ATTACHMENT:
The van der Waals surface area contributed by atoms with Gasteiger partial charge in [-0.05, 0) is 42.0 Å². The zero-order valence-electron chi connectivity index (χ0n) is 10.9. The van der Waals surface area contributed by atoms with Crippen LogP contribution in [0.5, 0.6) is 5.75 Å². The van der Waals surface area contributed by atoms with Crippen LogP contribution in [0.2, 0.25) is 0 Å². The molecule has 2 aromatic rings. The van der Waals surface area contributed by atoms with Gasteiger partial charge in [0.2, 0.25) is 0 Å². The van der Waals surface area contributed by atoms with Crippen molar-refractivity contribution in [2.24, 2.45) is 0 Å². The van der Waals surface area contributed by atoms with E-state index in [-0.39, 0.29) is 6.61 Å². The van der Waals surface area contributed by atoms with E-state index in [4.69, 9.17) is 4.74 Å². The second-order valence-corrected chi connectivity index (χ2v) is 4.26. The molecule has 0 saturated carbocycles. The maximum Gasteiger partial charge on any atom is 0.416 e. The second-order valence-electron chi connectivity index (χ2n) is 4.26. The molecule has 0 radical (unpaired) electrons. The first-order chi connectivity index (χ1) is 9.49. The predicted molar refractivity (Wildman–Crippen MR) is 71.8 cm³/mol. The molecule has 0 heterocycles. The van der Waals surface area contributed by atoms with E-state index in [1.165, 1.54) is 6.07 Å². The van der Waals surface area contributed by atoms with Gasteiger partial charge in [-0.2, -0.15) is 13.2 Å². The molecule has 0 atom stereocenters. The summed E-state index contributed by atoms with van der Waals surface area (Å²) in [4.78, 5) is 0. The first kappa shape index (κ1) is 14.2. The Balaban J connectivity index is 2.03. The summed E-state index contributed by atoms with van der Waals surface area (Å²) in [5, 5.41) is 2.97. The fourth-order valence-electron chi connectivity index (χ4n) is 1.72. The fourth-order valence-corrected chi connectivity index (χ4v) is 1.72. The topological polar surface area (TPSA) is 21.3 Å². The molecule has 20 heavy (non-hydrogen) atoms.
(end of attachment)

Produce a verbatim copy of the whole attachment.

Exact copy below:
The van der Waals surface area contributed by atoms with Gasteiger partial charge in [-0.05, 0) is 42.0 Å². The zero-order valence-electron chi connectivity index (χ0n) is 10.9. The van der Waals surface area contributed by atoms with Crippen LogP contribution in [0.5, 0.6) is 5.75 Å². The van der Waals surface area contributed by atoms with Crippen LogP contribution in [0.2, 0.25) is 0 Å². The molecule has 2 aromatic rings. The van der Waals surface area contributed by atoms with Gasteiger partial charge in [0.2, 0.25) is 0 Å². The van der Waals surface area contributed by atoms with Crippen molar-refractivity contribution in [2.24, 2.45) is 0 Å². The van der Waals surface area contributed by atoms with E-state index in [-0.39, 0.29) is 6.61 Å². The van der Waals surface area contributed by atoms with E-state index in [4.69, 9.17) is 4.74 Å². The second-order valence-corrected chi connectivity index (χ2v) is 4.26. The molecule has 0 saturated carbocycles. The maximum Gasteiger partial charge on any atom is 0.416 e. The second-order valence-electron chi connectivity index (χ2n) is 4.26. The molecule has 0 radical (unpaired) electrons. The first-order chi connectivity index (χ1) is 9.49. The predicted molar refractivity (Wildman–Crippen MR) is 71.8 cm³/mol. The molecule has 0 heterocycles. The van der Waals surface area contributed by atoms with E-state index in [1.165, 1.54) is 6.07 Å². The van der Waals surface area contributed by atoms with Gasteiger partial charge in [-0.2, -0.15) is 13.2 Å². The molecule has 0 atom stereocenters. The summed E-state index contributed by atoms with van der Waals surface area (Å²) in [4.78, 5) is 0. The first kappa shape index (κ1) is 14.2. The Balaban J connectivity index is 2.03. The summed E-state index contributed by atoms with van der Waals surface area (Å²) in [5, 5.41) is 2.97. The fourth-order valence-electron chi connectivity index (χ4n) is 1.72. The fourth-order valence-corrected chi connectivity index (χ4v) is 1.72. The topological polar surface area (TPSA) is 21.3 Å². The molecule has 20 heavy (non-hydrogen) atoms.